Home from Japan

Hit and Miss #316


T and I are back from a few weeks in Japan. Mindboggling to write that, not least because my brain’s in another timezone and suffering from yesterday’s 24 hour travel day (which, thanks to timezone trickery, was less than 12 hours of time on the clock!), but also because I’d never seen myself traveling much before meeting T, who’s encouragingly expanding my horizons with each great trip we take together.

Scrambled observations:

  • It was hot!
    • Low to mid 30s most days, and humid to top it off. This scared me, as we were gearing up to go! It got to us one way or another every day, but was also not as bad as I expected. We ate/drank electrolyte-y things, so we actually absorbed water, which definitely helped.
    • Japan’s also a country that knows and accepts that it gets hot! It felt very fine and normal to be sweating buckets (though mad respect to folks who can wear long shirts / pants and layers in that heat), and air conditioning was never far off (spilling directly onto the street from nearly every store, which was a bit odd from an energy efficiency perspective).
  • It was quiet!
    • Even amidst many people—whether on the train or in bustling neighbourhoods—the sound level was comfortably muted. There are a bunch of written and unwritten rules in place to help this along—and, helpfully, these rules are actually followed.
    • This was reinforced coming home, whether on Ottawa’s LRT or while walking through our (admittedly busy) neighbourhood. There was much noise! Even as I write this, the street noise is noticeably louder than it was at and around our busiest Tokyo accommodations.
  • Reliable transit is such a gamechanger. Even when taking buses to get around, it was always more or less trustworthy enough to plan around. Contrasting the start of our journey home to the end is illustrative (see the annex at the end of today’s issue for those points of comparison), but it has a huge impact on your ability to conceive of doing things—even far away things!—when you trust you can get yourself there when you mean to.
  • Another refreshingly reliable service was luggage forwarding. Overnight delivery to nearly anywhere in Japan, for a very reasonable price. And it just worked, whether going through your hotel or dropping off at a nearby service centre directly!
  • Fun interactions included:
    • 7/11 clerk in Asakusa, who we saw daily for breakfast and who asked us about what we were seeing, while also excitedly telling us the history of the imagery on a souvenir we’d bought.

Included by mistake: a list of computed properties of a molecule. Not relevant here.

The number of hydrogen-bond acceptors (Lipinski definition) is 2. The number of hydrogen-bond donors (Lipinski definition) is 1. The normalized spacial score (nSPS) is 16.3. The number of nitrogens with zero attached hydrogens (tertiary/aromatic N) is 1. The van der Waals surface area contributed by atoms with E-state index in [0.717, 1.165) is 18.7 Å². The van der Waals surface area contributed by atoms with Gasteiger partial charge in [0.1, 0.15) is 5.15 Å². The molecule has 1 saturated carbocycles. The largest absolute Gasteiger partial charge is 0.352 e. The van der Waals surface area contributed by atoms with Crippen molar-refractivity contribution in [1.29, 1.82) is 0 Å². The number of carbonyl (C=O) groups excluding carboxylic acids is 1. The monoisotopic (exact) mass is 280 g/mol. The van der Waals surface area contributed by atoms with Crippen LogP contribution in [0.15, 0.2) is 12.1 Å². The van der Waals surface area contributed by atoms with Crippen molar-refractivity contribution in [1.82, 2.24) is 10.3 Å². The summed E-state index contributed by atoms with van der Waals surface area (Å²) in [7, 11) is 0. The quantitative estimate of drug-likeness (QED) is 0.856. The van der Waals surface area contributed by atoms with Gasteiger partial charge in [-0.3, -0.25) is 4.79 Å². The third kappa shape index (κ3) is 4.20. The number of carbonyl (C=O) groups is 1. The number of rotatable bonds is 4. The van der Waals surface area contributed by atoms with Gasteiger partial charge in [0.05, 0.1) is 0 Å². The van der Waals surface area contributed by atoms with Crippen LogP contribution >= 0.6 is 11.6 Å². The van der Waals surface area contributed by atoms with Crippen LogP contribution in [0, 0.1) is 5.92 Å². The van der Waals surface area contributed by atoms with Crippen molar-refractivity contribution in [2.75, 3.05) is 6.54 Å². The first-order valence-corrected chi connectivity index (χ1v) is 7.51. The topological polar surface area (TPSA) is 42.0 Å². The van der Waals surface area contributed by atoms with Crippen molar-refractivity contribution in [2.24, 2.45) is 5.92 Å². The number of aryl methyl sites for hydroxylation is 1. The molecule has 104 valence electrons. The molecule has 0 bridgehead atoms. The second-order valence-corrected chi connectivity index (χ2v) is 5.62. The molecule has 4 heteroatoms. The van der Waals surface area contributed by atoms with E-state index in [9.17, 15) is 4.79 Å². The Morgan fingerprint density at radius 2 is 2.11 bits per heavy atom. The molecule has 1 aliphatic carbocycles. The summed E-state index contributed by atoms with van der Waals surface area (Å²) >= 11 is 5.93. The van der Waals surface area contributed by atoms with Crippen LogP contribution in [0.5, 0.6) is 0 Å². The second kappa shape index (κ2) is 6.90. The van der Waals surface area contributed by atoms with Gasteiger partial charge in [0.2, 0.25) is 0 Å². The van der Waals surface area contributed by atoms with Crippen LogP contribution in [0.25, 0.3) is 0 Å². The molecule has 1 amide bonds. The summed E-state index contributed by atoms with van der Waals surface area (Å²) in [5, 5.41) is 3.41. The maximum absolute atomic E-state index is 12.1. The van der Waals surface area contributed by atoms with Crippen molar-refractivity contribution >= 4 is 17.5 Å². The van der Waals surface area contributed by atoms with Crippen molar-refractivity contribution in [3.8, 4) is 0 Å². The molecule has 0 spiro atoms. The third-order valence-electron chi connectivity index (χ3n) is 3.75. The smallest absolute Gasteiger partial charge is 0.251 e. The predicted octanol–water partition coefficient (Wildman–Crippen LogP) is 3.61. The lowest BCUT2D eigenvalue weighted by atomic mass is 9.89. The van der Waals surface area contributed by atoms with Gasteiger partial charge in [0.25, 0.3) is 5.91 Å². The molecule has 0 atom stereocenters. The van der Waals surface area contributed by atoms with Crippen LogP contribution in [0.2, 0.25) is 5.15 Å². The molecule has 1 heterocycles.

• Couple in their 70s sitting beside us at a sushi spot, who gave us tips on what to try while eating an astonishing amount of food themselves (and laughing uproariously the entire time).
    • The kind and enthusiastic server at an Uji teahouse, who taught us how to make and enjoy different types of tea.
  • We saw some cool things:
    • Kanazawa is such a lovely city. We only really saw its historical downtown, but what a place that is. We didn’t plan for it, but there was a jazz festival on while we were in town, with loads of free gigs at neat venues, like shrines and parks. Kenroku-en was also a wonderful garden escape in the middle of it all—we visited multiple times and found so much to love (it lives up to its designation as a “National Site of Special Scenic Beauty”). Though it was really hot, we had a great time bopping between spots and listening to jazz along the way.
    • Uji was a neat trip out of Kyoto. While the teahouses and leafy streets were great fun, I also enjoyed the park describing historical methods of water management on the river, and their connection to the area’s tea industry.
    • Exploring the D&DEPARTMENT store in Kyoto and eating at their cafe / restaurant in an old temple building—the food, atmosphere, and view were all superb. Reading about and seeing their application of “long-life design” made me nod my head a bunch.

I realize it’s very easy to go to Japan, fawn over it, and miss its gaps and issues. Fair! I also don’t have the energy to engage in a big ol’ critique. It was a nice change of place, and a good contrast in some ways to what does and doesn’t work back home. I’m really glad we went, but I’m also glad to be home with T and A.

All the best for the week ahead!


Annex: Tokyo to Narita to Montreal to Ottawa

  • To get to the Narita airport (an hour outside of Tokyo), we had a bevy of subway options leaving every few minutes, to get us to a number of different trains that’d get us to the airport. The one we took was a forty minute trip, with the train maxing out at 160km/h—the fastest any VIA train can go, but not particularly fast compared to other high-speed rail trips we took in the country.
  • Experiences at Narita and Montreal airports were pretty comparable. International airports, they’re fine.
  • To get home from the Montreal airport (the nearest major international airport, two hours away from Ottawa), we had to first get to the VIA station. Though only about 2 kilometres away, the only direct public transportation connection is a shuttle that leaves “every 45 to 60 minutes” and has no apparent schedule. Taking a taxi or Uber even that short distance is a minimum $20+, due to airport pricing. (That was about the price of our ticket from downtown Tokyo to the Narita airport, for contrast.)
  • Once at the station, there are four trains a day connecting us to Ottawa, a trip of just over an hour and a half by train (thanks to the trains approaching that 160km/h max speed, this trip is, to their credit, faster than driving!). At least we got to ride one of the new trains!
  • Once in Ottawa, we took the LRT home, which was relatively full (less frequent service with only half a train will do that) and grindingly slow. Considering the fare, distance, and time it took us to travel, it would’ve been entirely reasonable to just take an Uber or Lyft.